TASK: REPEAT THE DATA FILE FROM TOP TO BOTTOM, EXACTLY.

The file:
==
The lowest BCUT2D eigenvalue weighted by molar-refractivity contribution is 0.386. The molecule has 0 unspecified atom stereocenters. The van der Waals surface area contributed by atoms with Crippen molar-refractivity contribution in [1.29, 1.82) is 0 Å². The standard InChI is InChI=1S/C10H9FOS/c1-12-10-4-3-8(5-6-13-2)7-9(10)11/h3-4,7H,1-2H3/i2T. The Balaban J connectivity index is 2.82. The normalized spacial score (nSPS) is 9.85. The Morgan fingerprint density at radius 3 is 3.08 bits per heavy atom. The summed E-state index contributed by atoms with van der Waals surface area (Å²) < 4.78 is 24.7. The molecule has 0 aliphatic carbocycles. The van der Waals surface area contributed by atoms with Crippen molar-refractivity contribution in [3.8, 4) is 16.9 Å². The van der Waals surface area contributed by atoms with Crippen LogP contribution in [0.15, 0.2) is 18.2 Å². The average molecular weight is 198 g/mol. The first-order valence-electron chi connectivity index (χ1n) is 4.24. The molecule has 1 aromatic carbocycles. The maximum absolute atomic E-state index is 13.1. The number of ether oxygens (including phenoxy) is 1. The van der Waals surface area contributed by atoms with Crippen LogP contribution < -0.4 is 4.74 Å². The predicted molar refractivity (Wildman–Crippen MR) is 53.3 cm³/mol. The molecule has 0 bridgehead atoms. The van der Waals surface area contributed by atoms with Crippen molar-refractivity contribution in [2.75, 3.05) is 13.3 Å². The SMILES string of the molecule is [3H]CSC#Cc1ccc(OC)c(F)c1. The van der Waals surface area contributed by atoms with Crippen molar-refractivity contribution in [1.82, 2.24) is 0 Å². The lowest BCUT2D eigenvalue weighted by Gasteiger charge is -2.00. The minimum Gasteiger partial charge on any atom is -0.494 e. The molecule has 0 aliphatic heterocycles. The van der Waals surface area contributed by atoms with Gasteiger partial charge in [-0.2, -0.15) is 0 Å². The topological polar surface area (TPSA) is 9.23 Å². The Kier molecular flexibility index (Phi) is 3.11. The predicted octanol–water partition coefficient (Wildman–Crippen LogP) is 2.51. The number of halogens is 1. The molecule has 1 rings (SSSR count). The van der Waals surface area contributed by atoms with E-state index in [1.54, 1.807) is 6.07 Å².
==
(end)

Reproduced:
The lowest BCUT2D eigenvalue weighted by molar-refractivity contribution is 0.386. The molecule has 0 unspecified atom stereocenters. The van der Waals surface area contributed by atoms with Crippen molar-refractivity contribution in [1.29, 1.82) is 0 Å². The standard InChI is InChI=1S/C10H9FOS/c1-12-10-4-3-8(5-6-13-2)7-9(10)11/h3-4,7H,1-2H3/i2T. The Balaban J connectivity index is 2.82. The normalized spacial score (nSPS) is 9.85. The Morgan fingerprint density at radius 3 is 3.08 bits per heavy atom. The summed E-state index contributed by atoms with van der Waals surface area (Å²) < 4.78 is 24.7. The molecule has 0 aliphatic carbocycles. The van der Waals surface area contributed by atoms with Crippen molar-refractivity contribution in [3.8, 4) is 16.9 Å². The van der Waals surface area contributed by atoms with Crippen LogP contribution in [0.15, 0.2) is 18.2 Å². The average molecular weight is 198 g/mol. The first-order valence-electron chi connectivity index (χ1n) is 4.24. The molecule has 1 aromatic carbocycles. The maximum absolute atomic E-state index is 13.1. The number of ether oxygens (including phenoxy) is 1. The van der Waals surface area contributed by atoms with Crippen LogP contribution < -0.4 is 4.74 Å². The predicted molar refractivity (Wildman–Crippen MR) is 53.3 cm³/mol. The molecule has 0 bridgehead atoms. The van der Waals surface area contributed by atoms with Crippen molar-refractivity contribution in [2.75, 3.05) is 13.3 Å². The SMILES string of the molecule is [3H]CSC#Cc1ccc(OC)c(F)c1. The van der Waals surface area contributed by atoms with Crippen molar-refractivity contribution in [1.82, 2.24) is 0 Å². The lowest BCUT2D eigenvalue weighted by Gasteiger charge is -2.00. The minimum Gasteiger partial charge on any atom is -0.494 e. The molecule has 0 aliphatic heterocycles. The van der Waals surface area contributed by atoms with Gasteiger partial charge in [-0.2, -0.15) is 0 Å². The topological polar surface area (TPSA) is 9.23 Å². The Kier molecular flexibility index (Phi) is 3.11. The predicted octanol–water partition coefficient (Wildman–Crippen LogP) is 2.51. The number of halogens is 1. The molecule has 1 rings (SSSR count). The van der Waals surface area contributed by atoms with E-state index in [1.54, 1.807) is 6.07 Å².